But there are a lot of sizes. It all depends. Again, some states have different funky law. To go back to Minnesota, just because I'm familiar with it, they can only sell 750-milliliter sizes, which is roughly 25 ounces. They can't sell any other sizes out of the tap room, which is kind of a fun, funky law for them to figure out. State by state, they're all different.

But 64 ounces is the most common. The 32 ounces came shortly after that. Probably inspired by the duck. Something to hide a little bit. Maybe you get a puffy coat, you sneak it in there.

So the ones that you brought in for us to kind of look at... It looks like the majority of them have screw tops. Looks like there's a couple that have a cork type. What difference is there? Is it just convenience? Does it keep one fresher over the other?

Lance: Not really. Growlers–since you're bringing it up–they're not necessarily the freshest option for beer. But, to get back to different styles, it's mainly to get customers interested. A lot of times, beer connoisseurs and consumers already have a growler or two. So some breweries like to get real adventurous with them, and there's a lot of different European styles and shapes that are available out there. Beyond that, you can decorate them to make them very interesting looking as well.

Lance Taylor with variety of growlers

I noticed there's different shapes that we're looking at here. The majority of them seem fairly similar, but we've got this one here that looks like a genie bottle. That one's pretty cool. Some of them have little handles, I guess for easier carrying. Others just look like a regular bottle.

Lance: Yeah. This goes back to when they didn't have anything officially termed as a growler and people were just making whatever they wanted to be a growler. So some of these shapes kind of imitate that. The traditional growler shape was actually originally designed for maple syrup, and they still are used for maple syrup. However, the growler for beer is really primary use nowadays.

And along with that, that's not considered always, is the pressure that they can withstand. They're not all pressurized. In fact, the best way to go for a pressurized bottle is going with the stainless steel option. That's going to be the safest one. Instead of about $4 to $5, you're looking at maybe $60, if you get a name brand one. $30. There is a major difference.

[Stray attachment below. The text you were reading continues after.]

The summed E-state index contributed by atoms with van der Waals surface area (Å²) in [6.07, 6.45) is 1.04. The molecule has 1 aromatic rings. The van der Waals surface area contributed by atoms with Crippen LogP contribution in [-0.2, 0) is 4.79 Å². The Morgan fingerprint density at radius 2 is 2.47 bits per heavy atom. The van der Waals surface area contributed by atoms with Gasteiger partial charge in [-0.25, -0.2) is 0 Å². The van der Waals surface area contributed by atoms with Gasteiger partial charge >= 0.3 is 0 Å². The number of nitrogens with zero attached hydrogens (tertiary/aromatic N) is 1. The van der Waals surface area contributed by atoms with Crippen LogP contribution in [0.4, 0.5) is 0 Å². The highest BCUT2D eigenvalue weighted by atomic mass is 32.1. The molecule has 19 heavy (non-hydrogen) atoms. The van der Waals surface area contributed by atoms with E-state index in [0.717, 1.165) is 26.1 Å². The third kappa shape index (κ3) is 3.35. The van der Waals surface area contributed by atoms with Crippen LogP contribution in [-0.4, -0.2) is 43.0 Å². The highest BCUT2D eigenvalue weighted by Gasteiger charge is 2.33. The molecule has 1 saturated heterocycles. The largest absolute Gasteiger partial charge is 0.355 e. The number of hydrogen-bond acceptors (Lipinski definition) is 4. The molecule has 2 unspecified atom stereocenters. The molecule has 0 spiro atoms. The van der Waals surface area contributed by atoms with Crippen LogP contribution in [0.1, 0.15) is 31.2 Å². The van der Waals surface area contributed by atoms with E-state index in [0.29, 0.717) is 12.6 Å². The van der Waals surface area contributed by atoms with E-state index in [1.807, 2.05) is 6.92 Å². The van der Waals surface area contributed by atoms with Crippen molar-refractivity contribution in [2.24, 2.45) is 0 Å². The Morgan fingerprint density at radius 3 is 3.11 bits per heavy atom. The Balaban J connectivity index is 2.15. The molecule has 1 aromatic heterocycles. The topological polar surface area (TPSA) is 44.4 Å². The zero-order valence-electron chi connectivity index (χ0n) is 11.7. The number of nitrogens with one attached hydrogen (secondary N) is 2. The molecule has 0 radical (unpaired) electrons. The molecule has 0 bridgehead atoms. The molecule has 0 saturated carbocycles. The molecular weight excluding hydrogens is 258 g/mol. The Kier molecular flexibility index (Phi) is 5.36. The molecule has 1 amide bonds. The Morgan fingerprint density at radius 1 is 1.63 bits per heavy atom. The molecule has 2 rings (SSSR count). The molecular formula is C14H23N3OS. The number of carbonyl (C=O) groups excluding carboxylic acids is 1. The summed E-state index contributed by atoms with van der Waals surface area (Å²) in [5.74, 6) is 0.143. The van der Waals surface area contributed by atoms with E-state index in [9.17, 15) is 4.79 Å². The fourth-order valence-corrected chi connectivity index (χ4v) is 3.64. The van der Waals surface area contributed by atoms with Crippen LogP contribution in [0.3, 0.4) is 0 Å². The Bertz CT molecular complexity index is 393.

Is there a typical type of beer that these craft brewers are putting in the growlers, or does it cover the spectrum, anything can go into it?

Lance: It depends on the brewery, but typically not a super high ABV is going to go in a 64-ounce growler. The cost is going to be very high. So typically, they try to avoid that or save that for a bomber bottle, which is a similar concept to a growler. With the bomber bottle, though, it's typically pre-packaged, pre-filled and is some sort of a special release. It's already ready to go. People can just buy it off the shelf.

With growlers, some breweries will fill them on the spot as they're ordered. But a lot of breweries, to preserve the freshness, have growler fillers, which is a machine that does it automatically. They just have them pre-filled, ready to go, to be purchased. The reason for that is because when you do it without the growler filling station, and you put the hose right on the faucet to the draft line, oxygen can get in there, and it's not going to stay fresh as long.

That was going to be one of my follow up questions. Anything, as soon as you open it, the carbonation decreases almost immediately. How long does one of these larger, even a smaller growler, how long does the beer that's in it stay fresh? Are these designed to be one sitting, you want to finish that thing off and then take it back and fill it up? Or could you crack it and pour yourself a glass, close it back up, put it back and put it in your fridge–keep it cold for a couple of days, a week?

Lance: If you have a can of beer and you open it up, are you going to put it back in the fridge after you sip on it? Twenty-four hours is recommended. That's kind of the rule of thumb.

But really if you ask a brewer, that's why they don't like the growlers very much. It's just because it doesn't preserve the freshness. And a lot of the times, if somebody's filling up a growler and bringing it to, say, a holiday party, that could be the first touch point, first experience with that brewery for a family member or whoever you're sharing it with. Breweries don't necessarily always like the idea of growlers, just because it doesn't necessarily always represent the quality of their product.